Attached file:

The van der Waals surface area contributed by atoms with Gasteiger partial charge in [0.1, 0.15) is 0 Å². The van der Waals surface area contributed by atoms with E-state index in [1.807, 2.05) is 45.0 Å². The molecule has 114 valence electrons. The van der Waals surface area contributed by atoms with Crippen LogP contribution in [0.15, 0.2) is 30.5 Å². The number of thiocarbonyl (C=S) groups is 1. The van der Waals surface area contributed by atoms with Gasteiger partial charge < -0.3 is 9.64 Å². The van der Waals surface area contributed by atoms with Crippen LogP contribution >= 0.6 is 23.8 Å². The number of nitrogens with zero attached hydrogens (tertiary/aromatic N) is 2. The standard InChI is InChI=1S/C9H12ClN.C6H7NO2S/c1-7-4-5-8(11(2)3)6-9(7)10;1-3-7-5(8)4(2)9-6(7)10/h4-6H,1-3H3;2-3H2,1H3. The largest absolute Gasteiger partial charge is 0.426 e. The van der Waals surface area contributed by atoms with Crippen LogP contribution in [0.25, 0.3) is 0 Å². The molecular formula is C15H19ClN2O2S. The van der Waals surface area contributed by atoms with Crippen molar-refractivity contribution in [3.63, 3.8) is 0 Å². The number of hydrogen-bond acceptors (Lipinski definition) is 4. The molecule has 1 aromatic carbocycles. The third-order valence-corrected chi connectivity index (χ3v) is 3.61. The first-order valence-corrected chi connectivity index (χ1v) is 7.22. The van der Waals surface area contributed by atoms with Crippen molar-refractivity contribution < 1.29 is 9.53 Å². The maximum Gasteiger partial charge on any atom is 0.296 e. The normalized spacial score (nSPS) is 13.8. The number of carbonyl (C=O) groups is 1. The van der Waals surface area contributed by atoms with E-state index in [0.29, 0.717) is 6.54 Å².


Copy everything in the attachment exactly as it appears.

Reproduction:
The van der Waals surface area contributed by atoms with Gasteiger partial charge in [0.1, 0.15) is 0 Å². The van der Waals surface area contributed by atoms with E-state index in [1.807, 2.05) is 45.0 Å². The molecule has 114 valence electrons. The van der Waals surface area contributed by atoms with Crippen LogP contribution in [0.15, 0.2) is 30.5 Å². The number of thiocarbonyl (C=S) groups is 1. The van der Waals surface area contributed by atoms with Gasteiger partial charge < -0.3 is 9.64 Å². The van der Waals surface area contributed by atoms with Crippen LogP contribution >= 0.6 is 23.8 Å². The number of nitrogens with zero attached hydrogens (tertiary/aromatic N) is 2. The standard InChI is InChI=1S/C9H12ClN.C6H7NO2S/c1-7-4-5-8(11(2)3)6-9(7)10;1-3-7-5(8)4(2)9-6(7)10/h4-6H,1-3H3;2-3H2,1H3. The largest absolute Gasteiger partial charge is 0.426 e. The van der Waals surface area contributed by atoms with Crippen LogP contribution in [0.25, 0.3) is 0 Å². The molecular formula is C15H19ClN2O2S. The van der Waals surface area contributed by atoms with Crippen molar-refractivity contribution in [3.63, 3.8) is 0 Å². The number of hydrogen-bond acceptors (Lipinski definition) is 4. The molecule has 1 aromatic carbocycles. The third-order valence-corrected chi connectivity index (χ3v) is 3.61. The first-order valence-corrected chi connectivity index (χ1v) is 7.22. The van der Waals surface area contributed by atoms with Crippen molar-refractivity contribution < 1.29 is 9.53 Å². The maximum Gasteiger partial charge on any atom is 0.296 e. The normalized spacial score (nSPS) is 13.8. The number of carbonyl (C=O) groups is 1. The van der Waals surface area contributed by atoms with E-state index in [0.29, 0.717) is 6.54 Å².